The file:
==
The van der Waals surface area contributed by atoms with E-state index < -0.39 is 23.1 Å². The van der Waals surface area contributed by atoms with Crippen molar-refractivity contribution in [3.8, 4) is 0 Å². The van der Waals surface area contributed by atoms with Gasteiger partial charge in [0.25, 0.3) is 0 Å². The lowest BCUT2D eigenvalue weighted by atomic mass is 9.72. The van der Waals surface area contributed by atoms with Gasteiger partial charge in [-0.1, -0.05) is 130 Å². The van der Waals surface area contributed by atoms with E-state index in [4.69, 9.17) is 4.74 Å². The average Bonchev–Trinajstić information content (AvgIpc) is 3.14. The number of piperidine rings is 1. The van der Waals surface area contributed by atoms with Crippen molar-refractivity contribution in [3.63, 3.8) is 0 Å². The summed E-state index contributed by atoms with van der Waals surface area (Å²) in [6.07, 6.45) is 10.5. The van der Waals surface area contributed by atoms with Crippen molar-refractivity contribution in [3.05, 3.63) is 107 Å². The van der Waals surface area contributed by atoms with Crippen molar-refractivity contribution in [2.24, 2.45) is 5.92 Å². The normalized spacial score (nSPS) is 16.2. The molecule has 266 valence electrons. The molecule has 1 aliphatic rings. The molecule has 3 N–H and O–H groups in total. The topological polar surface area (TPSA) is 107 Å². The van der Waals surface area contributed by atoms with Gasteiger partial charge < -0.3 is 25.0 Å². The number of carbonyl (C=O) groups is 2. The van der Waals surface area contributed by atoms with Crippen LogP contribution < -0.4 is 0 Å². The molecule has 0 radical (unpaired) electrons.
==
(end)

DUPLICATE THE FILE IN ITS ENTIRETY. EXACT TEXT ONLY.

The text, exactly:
The van der Waals surface area contributed by atoms with E-state index < -0.39 is 23.1 Å². The van der Waals surface area contributed by atoms with Crippen molar-refractivity contribution in [3.8, 4) is 0 Å². The van der Waals surface area contributed by atoms with Gasteiger partial charge in [0.25, 0.3) is 0 Å². The lowest BCUT2D eigenvalue weighted by atomic mass is 9.72. The van der Waals surface area contributed by atoms with Gasteiger partial charge in [-0.1, -0.05) is 130 Å². The van der Waals surface area contributed by atoms with E-state index in [4.69, 9.17) is 4.74 Å². The average Bonchev–Trinajstić information content (AvgIpc) is 3.14. The number of piperidine rings is 1. The van der Waals surface area contributed by atoms with Crippen molar-refractivity contribution in [3.63, 3.8) is 0 Å². The summed E-state index contributed by atoms with van der Waals surface area (Å²) in [6.07, 6.45) is 10.5. The van der Waals surface area contributed by atoms with Crippen molar-refractivity contribution in [3.05, 3.63) is 107 Å². The van der Waals surface area contributed by atoms with Crippen molar-refractivity contribution in [2.24, 2.45) is 5.92 Å². The normalized spacial score (nSPS) is 16.2. The molecule has 266 valence electrons. The molecule has 1 aliphatic rings. The molecule has 3 N–H and O–H groups in total. The topological polar surface area (TPSA) is 107 Å². The van der Waals surface area contributed by atoms with Gasteiger partial charge < -0.3 is 25.0 Å². The number of carbonyl (C=O) groups is 2. The van der Waals surface area contributed by atoms with Crippen LogP contribution < -0.4 is 0 Å². The molecule has 0 radical (unpaired) electrons.